Chestnut Hill may be many things, but one thing it’s decidedly not is hip.

For many, this is the way it should be. The Hill’s reputation is all cozy charm and colonial ambience. It’s a jewel of a residential neighborhood with great public transportation access and one of the world’s best urban parks. It’s a shining suburb in the city.

The Hill’s people might be stylish, but even the young here trend conservative, preferring prep to punk.  This is a neighborhood of Lily Pulitzer and Lacoste, not Doc Martins and Levis.  Men in Chestnut Hill wear their facial hair without irony.

Hipness would clearly come at the expense of some of those things for which the Hill is best known. Hip is not charming and it’s not antique. It is new, not old. Hip is not historic.

Lately, though, there’s been a whiff of hip to the Hill that could be a breath of fresh air for those of us who would like to at least see a little edge in the neighborhood. And it’s not just because the Weavers Way Co-op opened on the 8400 block of the Avenue last year.

Last week, we featured the work of Brookes Britcher and his definitely-hip-for-the-Hill art collective, Chestnut Hill Artists Initiative. Britcher’s group has brought a level of DIY can-do to the Avenue that it hasn’t seen at a cultural level for some time. What it’s done, too, is successfully brought attention to some members of the artistic community Chestnut Hill already had. Consider the works at the Chestnut Hill Gallery, the Nichols Berg and Carol Scwhartz Galleries, too.

The Hill also has in its pocket other arts initiatives both young and old. From the now two-year-old Chestnut Hill Book Festival to the Chestnut Hill Film Series, one of the best public cinema groups in the city for 37 years.  Then, of course, there’s the Woodmere Art Museum and The Stagecrafters Theater. There’s art here if you look for it.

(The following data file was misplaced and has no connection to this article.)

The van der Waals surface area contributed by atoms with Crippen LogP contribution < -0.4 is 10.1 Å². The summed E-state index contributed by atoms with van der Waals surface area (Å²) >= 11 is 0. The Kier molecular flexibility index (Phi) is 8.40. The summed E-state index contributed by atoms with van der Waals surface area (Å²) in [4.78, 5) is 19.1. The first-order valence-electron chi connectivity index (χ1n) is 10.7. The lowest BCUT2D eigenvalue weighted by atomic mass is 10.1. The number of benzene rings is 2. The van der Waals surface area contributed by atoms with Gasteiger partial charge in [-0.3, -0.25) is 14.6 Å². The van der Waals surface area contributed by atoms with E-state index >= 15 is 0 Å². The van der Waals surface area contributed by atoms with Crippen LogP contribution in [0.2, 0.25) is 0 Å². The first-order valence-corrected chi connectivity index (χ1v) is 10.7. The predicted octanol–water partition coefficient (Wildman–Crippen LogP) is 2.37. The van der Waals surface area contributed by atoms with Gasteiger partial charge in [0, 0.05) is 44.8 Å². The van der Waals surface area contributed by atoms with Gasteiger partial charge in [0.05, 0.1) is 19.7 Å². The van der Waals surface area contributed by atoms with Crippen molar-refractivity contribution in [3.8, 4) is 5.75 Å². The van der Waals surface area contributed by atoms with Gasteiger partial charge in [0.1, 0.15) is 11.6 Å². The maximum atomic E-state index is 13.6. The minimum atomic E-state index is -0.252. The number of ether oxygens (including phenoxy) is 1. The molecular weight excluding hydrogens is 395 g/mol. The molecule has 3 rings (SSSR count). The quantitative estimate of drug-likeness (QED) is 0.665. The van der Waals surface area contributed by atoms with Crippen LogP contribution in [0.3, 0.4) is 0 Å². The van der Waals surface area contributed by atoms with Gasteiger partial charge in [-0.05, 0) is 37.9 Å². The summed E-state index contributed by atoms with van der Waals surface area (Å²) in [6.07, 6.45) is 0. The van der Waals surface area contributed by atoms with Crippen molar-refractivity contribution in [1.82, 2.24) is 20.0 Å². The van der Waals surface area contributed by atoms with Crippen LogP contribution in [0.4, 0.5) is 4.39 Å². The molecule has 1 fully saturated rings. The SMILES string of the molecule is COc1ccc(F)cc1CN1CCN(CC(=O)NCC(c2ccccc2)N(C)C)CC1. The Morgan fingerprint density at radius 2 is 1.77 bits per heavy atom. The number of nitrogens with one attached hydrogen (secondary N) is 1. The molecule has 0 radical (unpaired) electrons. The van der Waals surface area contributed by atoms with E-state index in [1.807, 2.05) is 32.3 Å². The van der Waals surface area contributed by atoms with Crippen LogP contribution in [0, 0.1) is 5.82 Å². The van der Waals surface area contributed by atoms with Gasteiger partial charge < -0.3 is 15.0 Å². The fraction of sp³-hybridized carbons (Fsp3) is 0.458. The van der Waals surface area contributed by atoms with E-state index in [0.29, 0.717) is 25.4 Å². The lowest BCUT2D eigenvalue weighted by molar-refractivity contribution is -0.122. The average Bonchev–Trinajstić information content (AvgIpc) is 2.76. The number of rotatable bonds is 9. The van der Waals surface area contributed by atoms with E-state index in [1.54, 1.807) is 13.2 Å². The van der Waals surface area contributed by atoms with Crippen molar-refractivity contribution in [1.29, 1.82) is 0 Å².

But that begs the question: How do the arts play to Chestnut Hill’s reputation? Not known for art, Chestnut Hill artists and arts institutions face a bit of a challenge in getting arts events here to play across the city where there are far more intense pockets of people making and enjoying art.

What could Chestnut Hill do to double down on art? There are lots of opportunities. The Hill has a lot of really talented artists. It even has a few good venues (the above-mentioned galleries, Woodmere and Stagecrafters).

But we could always do better. A nice sound stage that could host rock and jazz bands would be great. A real art cinema would be terrific, too. More venues would be a magnet for culture and bring people out not only for the new, but the established galleries and institutions in town.

The hipsters might not fit in so easily on the Avenue, but we should definitely think about making room for them. There’s more to making a vibrant Avenue than striking the right balance between retailers and restaurants. The Hill has culture to spare. With the right push, The Hill might become more hip than anyone thought possible.

Pete Mazzaccaro